The London Eye

This is going to be a tough post, analyzing poetry was never my strong suit- I prefer a more clearcut, forward way of things and poetry doesn’t always provide that- so just bear with me.

I really enjoyed the poetry in Bloodshot Monochrome by Patience Agbabi, there was a gritty realism in all of her poems that really captured my interest and intrigued me. In terms of “Mapping Englishness”, there was one poem that really struck me (in which I’m sure a lot of other people picked up on as well). “The London Eye” is named after the beautiful, gigantic ferris wheel situated on the banks of the River Thames. It is the tallest Ferris wheel in Europe and the most popular paid tourist attraction in the United Kingdom.

London-Eye-2009

What I find most fascinating about this poem is that someone can read it and have no idea what it’s really about (like me) until they do a little digging of their own. I originally wanted to talk about “The Siamese Twins” poem, but couldn’t find any outside information on it and really didn’t have a clear understanding of what I wanted to say. So I started looking up information on the other poems that interested me and that brings me to presently writing about “The London Eye”. What initially attracted me to this poem was the idea of being able to see all of London from The Eye; while heights aren’t everyone’s forte, they would have to admit that being able to see for miles is kind of an amazing thing.

However, upon further inspection, I learned that “The London Eye” is an answer to William Wordsworth’s 1802 sonnet “Composed Upon Westminster Bridge”. I also happened to find a very helpful explanation of the conjunction of these two poems in The Cambridge Companion to Twentieth-Century British and Irish Women’s Poetry edited by Jane Dowson. In this companion, it is stated that Agbabi imagines a blind date with Wordsworth where she shouts out to him as he writes his poem on the bridge: “The aerial view postcard, the man writing/ squat words like black cabs in rush hour.” They enter “cupid’s capsule” and the lines “…a thought bubble/ where I think, ‘Space age!’, and you think, ‘She was late.'” refers to the idea that Agbabi is over 200 years too late to their blind date and by moving anticlockwise, they are brought to 1802, which is when Wordsworth wrote his poem. (“Big Ben strikes six. My SKIN .Beat (TM) blinks, replies/ 18.02. We’re moving anticlockwise.”)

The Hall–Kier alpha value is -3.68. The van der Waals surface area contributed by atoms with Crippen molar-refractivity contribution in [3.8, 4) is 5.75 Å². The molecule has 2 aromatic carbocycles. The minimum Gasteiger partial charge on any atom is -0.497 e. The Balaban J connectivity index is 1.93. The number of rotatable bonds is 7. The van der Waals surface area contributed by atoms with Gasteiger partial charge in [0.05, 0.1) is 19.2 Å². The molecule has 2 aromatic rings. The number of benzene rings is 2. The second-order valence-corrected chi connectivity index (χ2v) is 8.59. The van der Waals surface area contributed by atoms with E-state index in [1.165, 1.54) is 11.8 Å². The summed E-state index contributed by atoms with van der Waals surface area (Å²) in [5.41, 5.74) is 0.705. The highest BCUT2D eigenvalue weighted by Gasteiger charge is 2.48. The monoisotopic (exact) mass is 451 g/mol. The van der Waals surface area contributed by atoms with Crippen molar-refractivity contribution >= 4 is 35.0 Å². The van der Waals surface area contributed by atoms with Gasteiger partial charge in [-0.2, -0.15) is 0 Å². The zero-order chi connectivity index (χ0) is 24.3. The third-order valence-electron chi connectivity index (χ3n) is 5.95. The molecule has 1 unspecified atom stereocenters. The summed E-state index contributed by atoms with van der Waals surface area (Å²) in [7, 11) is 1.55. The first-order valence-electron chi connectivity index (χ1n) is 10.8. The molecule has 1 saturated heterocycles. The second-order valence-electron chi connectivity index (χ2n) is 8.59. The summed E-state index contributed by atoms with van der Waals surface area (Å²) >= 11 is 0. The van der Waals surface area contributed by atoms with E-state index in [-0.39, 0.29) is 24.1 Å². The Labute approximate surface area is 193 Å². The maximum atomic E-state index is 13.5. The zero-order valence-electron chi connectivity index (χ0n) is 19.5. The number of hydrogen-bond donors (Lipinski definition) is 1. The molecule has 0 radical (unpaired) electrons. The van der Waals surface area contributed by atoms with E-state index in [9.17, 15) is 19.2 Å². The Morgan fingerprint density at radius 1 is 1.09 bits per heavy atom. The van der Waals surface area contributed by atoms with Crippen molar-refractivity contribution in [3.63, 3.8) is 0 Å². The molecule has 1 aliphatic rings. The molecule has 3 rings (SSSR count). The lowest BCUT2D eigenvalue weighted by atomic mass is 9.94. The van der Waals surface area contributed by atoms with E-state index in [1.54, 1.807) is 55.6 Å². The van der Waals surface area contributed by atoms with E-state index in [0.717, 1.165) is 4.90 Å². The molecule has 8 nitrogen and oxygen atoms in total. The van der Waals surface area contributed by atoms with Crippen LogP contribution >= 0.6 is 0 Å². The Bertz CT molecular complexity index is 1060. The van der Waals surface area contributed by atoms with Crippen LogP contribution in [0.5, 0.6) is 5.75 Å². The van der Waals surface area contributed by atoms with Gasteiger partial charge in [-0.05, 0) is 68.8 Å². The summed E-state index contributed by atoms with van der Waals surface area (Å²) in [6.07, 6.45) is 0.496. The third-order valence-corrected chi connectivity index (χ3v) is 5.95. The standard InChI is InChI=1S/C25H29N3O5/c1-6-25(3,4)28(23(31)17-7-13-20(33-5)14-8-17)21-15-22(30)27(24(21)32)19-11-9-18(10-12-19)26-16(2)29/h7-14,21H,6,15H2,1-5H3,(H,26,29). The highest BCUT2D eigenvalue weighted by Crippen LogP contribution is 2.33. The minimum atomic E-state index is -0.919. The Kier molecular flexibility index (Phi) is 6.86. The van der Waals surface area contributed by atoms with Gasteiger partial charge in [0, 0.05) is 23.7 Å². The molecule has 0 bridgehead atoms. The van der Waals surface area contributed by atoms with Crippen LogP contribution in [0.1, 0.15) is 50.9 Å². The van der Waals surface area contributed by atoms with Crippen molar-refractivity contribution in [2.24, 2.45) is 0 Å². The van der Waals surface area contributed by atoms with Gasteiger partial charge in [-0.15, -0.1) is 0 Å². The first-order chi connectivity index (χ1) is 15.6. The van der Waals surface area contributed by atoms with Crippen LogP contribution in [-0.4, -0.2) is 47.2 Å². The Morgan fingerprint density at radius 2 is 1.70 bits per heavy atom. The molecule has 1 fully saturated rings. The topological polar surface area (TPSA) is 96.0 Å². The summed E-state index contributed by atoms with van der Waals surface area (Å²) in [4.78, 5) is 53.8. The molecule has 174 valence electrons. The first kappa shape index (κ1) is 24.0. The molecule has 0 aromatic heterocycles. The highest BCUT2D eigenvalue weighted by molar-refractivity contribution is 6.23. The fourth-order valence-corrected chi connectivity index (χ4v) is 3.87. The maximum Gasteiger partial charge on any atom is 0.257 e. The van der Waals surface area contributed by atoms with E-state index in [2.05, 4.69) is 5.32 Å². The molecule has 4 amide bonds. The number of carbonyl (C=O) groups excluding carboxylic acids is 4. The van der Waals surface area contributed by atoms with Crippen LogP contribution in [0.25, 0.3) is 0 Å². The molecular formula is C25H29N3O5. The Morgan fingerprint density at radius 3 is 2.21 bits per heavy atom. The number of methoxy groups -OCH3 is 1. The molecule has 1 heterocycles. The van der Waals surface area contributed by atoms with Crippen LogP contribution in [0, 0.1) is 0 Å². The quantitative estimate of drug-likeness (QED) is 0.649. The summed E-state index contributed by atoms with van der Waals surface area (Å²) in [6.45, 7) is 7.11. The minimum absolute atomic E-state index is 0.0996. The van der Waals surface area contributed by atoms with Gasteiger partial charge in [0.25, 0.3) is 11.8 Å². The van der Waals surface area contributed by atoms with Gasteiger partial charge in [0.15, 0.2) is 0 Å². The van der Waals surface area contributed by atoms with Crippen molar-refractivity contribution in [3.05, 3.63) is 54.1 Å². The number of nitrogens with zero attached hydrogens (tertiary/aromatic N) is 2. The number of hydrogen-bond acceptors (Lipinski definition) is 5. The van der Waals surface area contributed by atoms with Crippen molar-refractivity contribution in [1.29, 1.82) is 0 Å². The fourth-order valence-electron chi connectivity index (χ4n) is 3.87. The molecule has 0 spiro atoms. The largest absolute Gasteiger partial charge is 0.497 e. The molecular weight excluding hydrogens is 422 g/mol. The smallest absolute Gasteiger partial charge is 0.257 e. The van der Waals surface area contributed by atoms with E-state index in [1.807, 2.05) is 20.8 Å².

The connections amaze and intrigue me so much because, like I previously said, upon first glance, it’s about a blind date to the London Eye. I can imagine that if someone read this and was a fan of Wordsworth and understood the reference, it would mean all that much more. I think this “writes London” because the London Eye is a landmark that almost everyone is familiar with and is a vital part to the cityscape. You honestly can’t miss the gigantic ferris wheel. It also engages with the way women occupy London and this is explained through an interview with Agbabi herself.

Amaris Gentle: I love your poem ‘The London Eye’. Do you feel that living in London effects us romantically because there is such a diversity of race and culture or do you feel people still stick to what they know?

 

Patience Agbabi: I don’t live in London any more but yes, it’s a very cosmopolitan city and when I was younger I did find it broadened my horizons and expectations of a partner. I’ve been out with men and women, black and white which may not have happened had I been living in a small village in the middle of nowhere. I found London stimulating as a writer but also found I needed to get away from it once a month to recharge my batteries.

This excerpt illustrates that because London is such a diverse city, it emphasizes and encourages the way people live in it and to take advantage of all of its opportunities. It involves “Mapping Englishness” because it’s an integral part of the city’s layout and the idea that the Eye can connect people that have been in London in the past and who are there presently. There is so much history and culture in the city that it’s hard to ignore all of this when living there or just visiting.

[I also found another interview about Bloodshot Monochrome with Patience Agbabi and, while I didn’t use it, I thought I’d include it for giggles.]

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One thought on “The London Eye

  1. Pingback: Inch & Co Cash Chemist + X-Zalia Night Cure | Women Writing London

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